From this perspective, athletes like Yulia Efimova are little more than pawns in a much larger game.
Efforts to exclude athletes from the Olympics who previous broke doping rules have repeatedly failed. In 2008, the IOC implemented such a rule, called the ‘Osaka Rule’ after the venue where it was first announced. The US Olympic Committee (USOC) challenged the rule on behalf of sprinter LaShawn Merritt, who was suspended for 21 months for taking a banned substance. Merritt claimed it was all an innocent mistake, due to his failure to read the fine print on an over-the-counter ‘male enhancement product’.
Whether Merritt was a cheater or just foolish proved irrelevant, as the Court of Arbitration for Sport (CAS) struck down the Osaka rule in 2011, arguing that it constituted a form of ‘double jeopardy’ – punishing an athlete twice for the same violation. The CAS upheld that decision earlier this month in the cases of Efimova and several other Russian athletes, leading to their ability to participate in the 2016 Rio Games.
It is not just Russians such as Efimova who are participating in Rio with a past doping violation on their resumé. A Norwegian newspaper has identified more than 100 athletes from countries other than Russia who are participating in Rio with a previous drug ban. All of these athletes are in Rio based on following the rules of sport, yet some – including the IOC’s Bach and IAAF’s Coe – seem to prefer vigilante justice.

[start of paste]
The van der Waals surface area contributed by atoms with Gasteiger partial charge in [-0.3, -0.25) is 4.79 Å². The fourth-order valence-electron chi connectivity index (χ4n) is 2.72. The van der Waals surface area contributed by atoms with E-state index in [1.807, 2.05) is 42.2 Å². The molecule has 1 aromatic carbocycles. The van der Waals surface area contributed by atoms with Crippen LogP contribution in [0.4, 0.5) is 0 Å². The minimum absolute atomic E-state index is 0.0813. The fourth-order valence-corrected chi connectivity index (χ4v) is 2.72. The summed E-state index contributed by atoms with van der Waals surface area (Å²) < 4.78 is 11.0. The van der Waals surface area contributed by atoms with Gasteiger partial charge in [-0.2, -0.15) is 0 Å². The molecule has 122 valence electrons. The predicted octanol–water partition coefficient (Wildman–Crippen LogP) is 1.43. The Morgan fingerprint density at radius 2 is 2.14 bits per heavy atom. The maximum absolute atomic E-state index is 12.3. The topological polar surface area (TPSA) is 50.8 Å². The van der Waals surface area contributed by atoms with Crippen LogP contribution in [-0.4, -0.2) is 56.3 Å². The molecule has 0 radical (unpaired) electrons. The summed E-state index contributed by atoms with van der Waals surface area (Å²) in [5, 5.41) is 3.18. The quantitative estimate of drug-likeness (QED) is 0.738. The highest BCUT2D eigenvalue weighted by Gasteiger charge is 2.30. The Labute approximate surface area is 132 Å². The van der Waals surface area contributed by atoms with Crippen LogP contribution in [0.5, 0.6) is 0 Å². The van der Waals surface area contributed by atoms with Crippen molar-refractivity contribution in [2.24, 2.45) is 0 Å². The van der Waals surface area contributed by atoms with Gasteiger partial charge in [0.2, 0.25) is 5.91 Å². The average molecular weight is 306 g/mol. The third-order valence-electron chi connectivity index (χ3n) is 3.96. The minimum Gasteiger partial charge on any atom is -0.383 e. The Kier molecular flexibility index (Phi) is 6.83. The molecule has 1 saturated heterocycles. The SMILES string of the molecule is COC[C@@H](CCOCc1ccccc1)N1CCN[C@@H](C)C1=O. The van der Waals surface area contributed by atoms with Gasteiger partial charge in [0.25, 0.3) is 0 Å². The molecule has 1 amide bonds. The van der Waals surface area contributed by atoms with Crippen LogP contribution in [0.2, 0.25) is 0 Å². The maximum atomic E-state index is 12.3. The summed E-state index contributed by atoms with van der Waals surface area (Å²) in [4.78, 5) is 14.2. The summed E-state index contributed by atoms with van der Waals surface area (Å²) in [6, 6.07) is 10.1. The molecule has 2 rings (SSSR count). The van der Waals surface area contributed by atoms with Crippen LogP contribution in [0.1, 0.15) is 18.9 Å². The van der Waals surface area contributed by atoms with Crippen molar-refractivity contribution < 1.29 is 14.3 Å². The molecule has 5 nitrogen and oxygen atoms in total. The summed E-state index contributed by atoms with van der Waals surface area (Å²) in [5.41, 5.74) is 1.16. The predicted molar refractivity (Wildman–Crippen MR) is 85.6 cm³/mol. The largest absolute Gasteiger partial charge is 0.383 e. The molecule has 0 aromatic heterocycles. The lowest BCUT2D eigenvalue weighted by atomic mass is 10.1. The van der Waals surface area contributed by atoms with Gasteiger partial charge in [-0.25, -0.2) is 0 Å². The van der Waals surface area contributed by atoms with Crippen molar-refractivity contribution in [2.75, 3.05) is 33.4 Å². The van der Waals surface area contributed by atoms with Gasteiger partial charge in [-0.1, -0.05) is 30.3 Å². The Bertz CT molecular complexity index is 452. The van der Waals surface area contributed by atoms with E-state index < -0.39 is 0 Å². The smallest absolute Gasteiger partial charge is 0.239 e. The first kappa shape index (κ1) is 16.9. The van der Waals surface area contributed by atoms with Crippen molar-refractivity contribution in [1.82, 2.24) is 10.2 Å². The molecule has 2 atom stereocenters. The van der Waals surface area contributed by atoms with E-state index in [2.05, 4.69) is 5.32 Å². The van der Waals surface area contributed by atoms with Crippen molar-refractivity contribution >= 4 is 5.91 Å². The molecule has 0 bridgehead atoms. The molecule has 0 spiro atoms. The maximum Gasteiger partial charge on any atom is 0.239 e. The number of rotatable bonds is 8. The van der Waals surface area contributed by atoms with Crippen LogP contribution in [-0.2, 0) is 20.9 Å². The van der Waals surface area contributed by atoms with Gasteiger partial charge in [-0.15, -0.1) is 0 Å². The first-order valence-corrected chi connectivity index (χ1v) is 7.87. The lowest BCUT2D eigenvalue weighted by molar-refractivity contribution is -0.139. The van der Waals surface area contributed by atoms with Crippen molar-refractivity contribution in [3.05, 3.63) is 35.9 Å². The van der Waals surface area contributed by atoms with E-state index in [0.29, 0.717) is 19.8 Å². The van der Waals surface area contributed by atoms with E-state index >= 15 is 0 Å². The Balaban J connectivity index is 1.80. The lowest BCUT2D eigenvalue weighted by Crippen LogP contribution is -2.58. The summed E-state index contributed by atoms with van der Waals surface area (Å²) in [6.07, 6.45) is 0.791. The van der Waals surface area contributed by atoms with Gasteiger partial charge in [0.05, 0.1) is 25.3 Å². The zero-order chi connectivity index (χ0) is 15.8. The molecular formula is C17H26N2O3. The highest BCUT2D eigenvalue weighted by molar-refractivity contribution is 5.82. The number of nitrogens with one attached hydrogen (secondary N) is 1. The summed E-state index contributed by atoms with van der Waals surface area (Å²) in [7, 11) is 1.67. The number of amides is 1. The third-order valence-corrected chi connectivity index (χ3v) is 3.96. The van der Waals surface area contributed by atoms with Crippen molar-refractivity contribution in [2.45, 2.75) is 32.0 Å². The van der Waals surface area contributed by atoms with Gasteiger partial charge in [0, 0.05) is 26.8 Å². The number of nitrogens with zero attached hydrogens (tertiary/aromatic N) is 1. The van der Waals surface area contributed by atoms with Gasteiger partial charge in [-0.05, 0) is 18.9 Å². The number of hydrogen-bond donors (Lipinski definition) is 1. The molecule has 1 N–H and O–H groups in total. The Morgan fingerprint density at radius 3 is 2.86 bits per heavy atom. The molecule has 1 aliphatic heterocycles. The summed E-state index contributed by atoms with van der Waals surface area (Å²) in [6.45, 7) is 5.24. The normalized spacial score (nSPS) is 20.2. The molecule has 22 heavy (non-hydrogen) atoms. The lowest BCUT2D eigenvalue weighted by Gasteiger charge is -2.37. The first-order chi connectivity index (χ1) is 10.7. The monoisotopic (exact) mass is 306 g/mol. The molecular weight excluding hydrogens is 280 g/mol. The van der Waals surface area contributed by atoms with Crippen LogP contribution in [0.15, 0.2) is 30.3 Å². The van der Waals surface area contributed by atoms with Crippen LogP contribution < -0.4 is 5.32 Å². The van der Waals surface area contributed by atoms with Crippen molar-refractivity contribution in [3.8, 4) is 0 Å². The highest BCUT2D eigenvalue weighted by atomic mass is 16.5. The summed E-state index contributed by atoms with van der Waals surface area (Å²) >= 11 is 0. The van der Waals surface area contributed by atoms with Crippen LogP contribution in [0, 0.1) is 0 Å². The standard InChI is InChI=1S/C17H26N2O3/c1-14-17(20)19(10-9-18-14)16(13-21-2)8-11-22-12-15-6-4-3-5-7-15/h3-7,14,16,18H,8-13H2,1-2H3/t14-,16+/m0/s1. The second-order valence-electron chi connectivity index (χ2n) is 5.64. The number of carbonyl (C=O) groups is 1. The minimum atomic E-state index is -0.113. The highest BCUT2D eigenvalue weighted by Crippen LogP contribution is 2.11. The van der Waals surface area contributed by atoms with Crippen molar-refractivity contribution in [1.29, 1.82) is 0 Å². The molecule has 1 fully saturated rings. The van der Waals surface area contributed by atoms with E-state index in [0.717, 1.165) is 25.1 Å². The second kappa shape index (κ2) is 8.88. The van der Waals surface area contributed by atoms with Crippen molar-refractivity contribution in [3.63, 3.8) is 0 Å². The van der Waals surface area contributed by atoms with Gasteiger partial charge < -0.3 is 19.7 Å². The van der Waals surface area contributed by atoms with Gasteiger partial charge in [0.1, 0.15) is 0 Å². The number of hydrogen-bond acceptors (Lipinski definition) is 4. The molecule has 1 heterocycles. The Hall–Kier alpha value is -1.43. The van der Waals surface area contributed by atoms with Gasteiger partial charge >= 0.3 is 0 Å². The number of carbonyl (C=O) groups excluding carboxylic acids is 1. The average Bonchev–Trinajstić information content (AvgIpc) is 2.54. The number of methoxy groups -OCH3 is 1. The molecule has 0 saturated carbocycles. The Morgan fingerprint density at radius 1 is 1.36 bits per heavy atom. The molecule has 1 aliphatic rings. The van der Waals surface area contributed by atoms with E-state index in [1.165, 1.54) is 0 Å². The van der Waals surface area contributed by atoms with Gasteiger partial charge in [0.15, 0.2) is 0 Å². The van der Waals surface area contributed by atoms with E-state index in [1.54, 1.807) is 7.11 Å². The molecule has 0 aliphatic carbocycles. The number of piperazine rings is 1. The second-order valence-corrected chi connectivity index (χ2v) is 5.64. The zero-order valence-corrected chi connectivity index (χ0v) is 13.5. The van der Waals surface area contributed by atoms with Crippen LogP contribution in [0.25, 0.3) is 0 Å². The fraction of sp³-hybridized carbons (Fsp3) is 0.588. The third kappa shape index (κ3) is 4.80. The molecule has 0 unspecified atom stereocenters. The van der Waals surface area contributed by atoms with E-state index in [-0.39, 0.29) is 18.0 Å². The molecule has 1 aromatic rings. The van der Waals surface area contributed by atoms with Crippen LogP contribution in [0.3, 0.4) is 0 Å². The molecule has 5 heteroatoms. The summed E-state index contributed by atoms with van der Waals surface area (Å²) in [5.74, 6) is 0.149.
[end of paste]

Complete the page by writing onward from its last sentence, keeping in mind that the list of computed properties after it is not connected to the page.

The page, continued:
The most notable sprinter who previously served a doping suspension (two actually) is Justin Gatlin*, who is looking to unseat Usain Bolt for the title of world’s fastest runner. At last year’s World Track and Field Championships, Gatlin was edged at the 100m finish line by the smallest of margins, 0.01 seconds, despite having run the five fastest times at that distance in 2015. Bolt’s slim victory over the ‘drugs cheat’ prompted an enthusiastic BBC commenter to gush that, “He’s saved his title, he’s saved his reputation – he may have even saved his sport”.
In the year since Bolt’s slim victory, the sordid revelations about Russia’s alleged state-sponsored doping scheme show that saving track and field is going to take a lot more than a win by an athletic hero over an unpopular competitor. Yet, the overly-simplistic morality tale continues its overarching narrative concerning doping in the Rio Olympics. For instance, Vox, a US media outlet that purports to explain the world’s complexity, tells us that Efimova’s races in the pool were ‘a battle between good and evil, the fair and unfair, the clean and the cheaters’. Put that way, who wants to be on the side of the evil, unfair cheaters?
A more accurate, if less compelling, narrative is that many athletes who dope are themselves victims of poor governance among sports bodies. Before the IAAF banned 68 Russian athletes from the Rio Olympics, the organisation was on the hot seat over allegations that its top ranking officials, including its President, were involved in a scheme to extort athletes for cash to cover up positive doping tests. One of the athletes who blew the whistle on the corruption, Yulia Stepanova, was singled out by the IOC to be banned from the Rio Olympics. The penalty for whistleblowing, it turns out, is far more severe than for doping.
If the Olympics are to overcome the crisis of legitimacy that doping poses to sport, then our attention needs to move beyond the morality tale of good versus evil athletes and onto poorly governed sports organisations. It is in the best interests of athletes to lead this charge, to resist being pulled into media-fuelled, jingoistic battles of good versus evil and, instead, to join together demanding good governance from the organisations that rule sport.